These Lovely Painful Things


Lanny Max Porter, Faber & Faber, 2019


If you’ve never lived in a small British town, you might be excused for imagining rather picturesque scenes: rose-covered cottages and rolling, heather dotted moors. An escape from dirty, urban city life. What nobody could prepare you for is the bizarrely Southern Gothic reality of life in Britain’s more insular communities, where everyone knows everyone, and strangers are stared at with an air of inherent distrust. You are entering a landscape made up of flickering lights in local supermarket aisles, fear-mongering Christian warnings plastered on the sides of crumbling parish churches, impenetrable mists, child disappearances that hang over towns like a bad smell, profanities scrawled on dry-stone walls, abandoned car parks (with overhead wires swinging in the wind), the pale faces of the elderly twitching open their curtains to stare, and strange noises from empty houses with overgrown gardens. Those with ignorant opinions shout the loudest to be heard over incessant gossip: undoubtedly about you. Small town life is strange, self-governed, founded on long-kept silences, but also often overlooked for flashier, city-centric narratives. In his upcoming novel Lanny (March 2019, Faber), Max Porter explores the complexities and nuances of ‘the quiet life’. His novel is set in a small town a commutable distance from London. Despite being on the outskirts of the city, Porter’s fictional settlement couldn’t feel more removed from metropolitan life.


Porter, the former editorial director of Granta Books, is fairly new to selling his own fiction. His strange, sad, beautiful first offering, Grief is the Thing with Feathers, was widely critically acclaimed, winning both the International Dylan Thomas Prize and the Sunday Times’ Dunlop Writer of the Year Award in 2016. It continues to be a best-seller and undoubtedly has all the potential to become something of a cult-classic in years to come. The theatre adaptation by experimental London theatre company Complicité features the darkly brooding Cillian Murphy, and begins a sold-out run at the Barbican in late March 2019. The book’s genre-defying style grabbed the attention of critics and booksellers alike, many finding it almost impossible to categorise Porter’s work: part novel, part poem, part elegy, part critical commentary on the poetry of Ted Hughes. The work is, unsurprisingly, rather haunting: I can’t recall many narratives where a giant, talking crow steps in to babysit a widow’s children following his wife’s untimely death. As fantastical as the plot may seem, Grief remains rooted throughout in the quiet, day-to-day struggles of a family dealing with a great loss. Anyone who has ever mourned for someone now gone can sympathise with the young family’s attempts to creatively fill the space where their wife/mother once was, attempts continually foiled by Crow for their own good. It was not only Porter’s unexpected choice of subject matter which captured people’s imaginations, but his truly idiosyncratic, intelligent writing style, which fluctuates easily between carefully crafted, allusive passages, that one might dub ‘prose poetry’:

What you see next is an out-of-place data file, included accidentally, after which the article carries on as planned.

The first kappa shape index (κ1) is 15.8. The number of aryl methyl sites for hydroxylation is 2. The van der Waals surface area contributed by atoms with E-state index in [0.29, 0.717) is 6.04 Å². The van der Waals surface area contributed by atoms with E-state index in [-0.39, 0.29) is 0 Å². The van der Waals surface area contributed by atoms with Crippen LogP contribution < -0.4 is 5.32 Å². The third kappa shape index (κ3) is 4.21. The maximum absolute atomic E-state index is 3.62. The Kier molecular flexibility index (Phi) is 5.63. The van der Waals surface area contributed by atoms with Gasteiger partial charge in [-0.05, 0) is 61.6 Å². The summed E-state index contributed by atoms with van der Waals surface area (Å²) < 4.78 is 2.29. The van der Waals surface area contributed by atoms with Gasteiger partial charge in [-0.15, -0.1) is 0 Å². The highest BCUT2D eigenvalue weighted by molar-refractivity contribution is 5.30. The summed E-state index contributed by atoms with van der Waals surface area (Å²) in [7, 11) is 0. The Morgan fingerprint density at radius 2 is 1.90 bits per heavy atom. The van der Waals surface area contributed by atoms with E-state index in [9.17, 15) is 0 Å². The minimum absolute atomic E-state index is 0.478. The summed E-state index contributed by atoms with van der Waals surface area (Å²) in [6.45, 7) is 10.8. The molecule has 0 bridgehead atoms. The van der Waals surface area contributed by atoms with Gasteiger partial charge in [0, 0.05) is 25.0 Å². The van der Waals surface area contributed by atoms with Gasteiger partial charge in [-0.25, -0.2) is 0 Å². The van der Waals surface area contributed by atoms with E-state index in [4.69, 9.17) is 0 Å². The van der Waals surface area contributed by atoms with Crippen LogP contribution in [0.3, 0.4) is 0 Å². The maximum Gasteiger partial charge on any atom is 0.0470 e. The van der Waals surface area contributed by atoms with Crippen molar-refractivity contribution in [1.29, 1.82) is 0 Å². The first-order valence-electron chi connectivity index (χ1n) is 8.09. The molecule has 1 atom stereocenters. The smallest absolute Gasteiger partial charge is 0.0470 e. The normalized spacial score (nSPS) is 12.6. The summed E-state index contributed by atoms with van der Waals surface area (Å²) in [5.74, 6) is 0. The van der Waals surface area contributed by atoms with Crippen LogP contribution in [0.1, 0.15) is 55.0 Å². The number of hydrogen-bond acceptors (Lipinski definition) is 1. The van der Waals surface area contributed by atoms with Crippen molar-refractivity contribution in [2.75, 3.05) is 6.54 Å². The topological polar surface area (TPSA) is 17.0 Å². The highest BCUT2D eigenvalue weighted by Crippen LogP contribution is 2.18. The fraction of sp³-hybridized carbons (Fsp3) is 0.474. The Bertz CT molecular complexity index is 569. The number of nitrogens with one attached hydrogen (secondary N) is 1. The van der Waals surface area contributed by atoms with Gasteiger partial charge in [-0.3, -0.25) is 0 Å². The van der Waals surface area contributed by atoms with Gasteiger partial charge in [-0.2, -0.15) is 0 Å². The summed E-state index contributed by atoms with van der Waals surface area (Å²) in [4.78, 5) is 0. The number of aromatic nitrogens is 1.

This is the rotten core, the Grünewald, the nails in the hands, the needle in the arm, the trauma, the bomb, the thing after which we cannot ever write poems, the slammed door, the in-principio-erat-verbum. Very What-the-fuck. Very blood-sport. Very university historical. But don’t stop looking.


Raw snippets of speech approach loss with Porter’s characteristically dry humour: ‘moving on, as a concept, is for stupid people, because any sensible person knows grief is a long-term project’. One of Porter’s great talents is his complete dismissal of conventional book-rules; he playfully refuses to stick to one written register in the same way in which he disregards the confines of genre. Rather than dismissing the necessity of generic markers to convey meaning, his unorthodox approach to how genres boundaries and expectations might overlap unanticipated ways reiterates their significance, forcing us to recognise and reconsider our preconceptions about fiction.  Porter, who was a bookseller for over six years, explained in previous interviews that his first work aimed to move towards ‘getting rid of the silo mentality of genre, the idea that poetry and prose need to be separate, that crime fiction and romance never meet’, because primarily ‘those are economic things, they’re economically determined and it’s therefore worth interrogating and mistrusting them as powerfully as you possibly can as a writer’.


Perhaps this is part of what makes Porter’s work so special: it is pointedly not commercial. In a marketplace flooded with copycat best-sellers, in which one knows exactly what they are getting for their money, a slim book like Porter’s (emblazoned with his strange Crow, and sometimes wrongly confined to the poetry section of bookshops) is undoubtedly a gamble, and the unlikeliest of hits. Word of mouth has been integral to the success of Grief, as there is an essential intrigue to anything which people struggle to describe. This is literature with feeling, about people and for people, difficult but with none of the pretensions that usually go into making a particularly literary piece of fiction, the inaccessible kind that takes itself terribly seriously.